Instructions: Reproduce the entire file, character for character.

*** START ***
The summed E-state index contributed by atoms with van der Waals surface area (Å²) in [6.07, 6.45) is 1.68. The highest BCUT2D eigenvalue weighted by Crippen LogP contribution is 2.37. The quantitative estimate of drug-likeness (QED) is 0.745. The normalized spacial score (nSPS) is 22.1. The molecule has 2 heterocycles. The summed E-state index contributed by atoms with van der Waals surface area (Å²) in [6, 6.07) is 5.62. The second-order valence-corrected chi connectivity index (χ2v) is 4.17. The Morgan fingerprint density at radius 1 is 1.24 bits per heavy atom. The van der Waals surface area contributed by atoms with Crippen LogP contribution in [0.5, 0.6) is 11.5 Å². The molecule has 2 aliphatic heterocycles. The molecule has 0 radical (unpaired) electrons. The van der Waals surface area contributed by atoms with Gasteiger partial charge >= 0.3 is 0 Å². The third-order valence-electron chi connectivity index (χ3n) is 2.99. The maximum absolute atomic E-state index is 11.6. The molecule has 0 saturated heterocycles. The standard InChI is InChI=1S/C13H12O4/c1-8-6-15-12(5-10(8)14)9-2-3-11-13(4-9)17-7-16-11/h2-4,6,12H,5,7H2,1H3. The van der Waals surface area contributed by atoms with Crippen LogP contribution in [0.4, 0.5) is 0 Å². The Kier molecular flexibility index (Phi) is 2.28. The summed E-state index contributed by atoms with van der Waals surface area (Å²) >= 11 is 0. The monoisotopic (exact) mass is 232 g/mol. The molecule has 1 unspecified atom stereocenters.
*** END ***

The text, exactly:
The summed E-state index contributed by atoms with van der Waals surface area (Å²) in [6.07, 6.45) is 1.68. The highest BCUT2D eigenvalue weighted by Crippen LogP contribution is 2.37. The quantitative estimate of drug-likeness (QED) is 0.745. The normalized spacial score (nSPS) is 22.1. The molecule has 2 heterocycles. The summed E-state index contributed by atoms with van der Waals surface area (Å²) in [6, 6.07) is 5.62. The second-order valence-corrected chi connectivity index (χ2v) is 4.17. The Morgan fingerprint density at radius 1 is 1.24 bits per heavy atom. The van der Waals surface area contributed by atoms with Crippen LogP contribution in [0.5, 0.6) is 11.5 Å². The molecule has 2 aliphatic heterocycles. The molecule has 0 radical (unpaired) electrons. The van der Waals surface area contributed by atoms with Gasteiger partial charge >= 0.3 is 0 Å². The third-order valence-electron chi connectivity index (χ3n) is 2.99. The maximum absolute atomic E-state index is 11.6. The molecule has 0 saturated heterocycles. The standard InChI is InChI=1S/C13H12O4/c1-8-6-15-12(5-10(8)14)9-2-3-11-13(4-9)17-7-16-11/h2-4,6,12H,5,7H2,1H3. The van der Waals surface area contributed by atoms with Crippen LogP contribution in [0.4, 0.5) is 0 Å². The Kier molecular flexibility index (Phi) is 2.28. The summed E-state index contributed by atoms with van der Waals surface area (Å²) >= 11 is 0. The monoisotopic (exact) mass is 232 g/mol. The molecule has 1 unspecified atom stereocenters.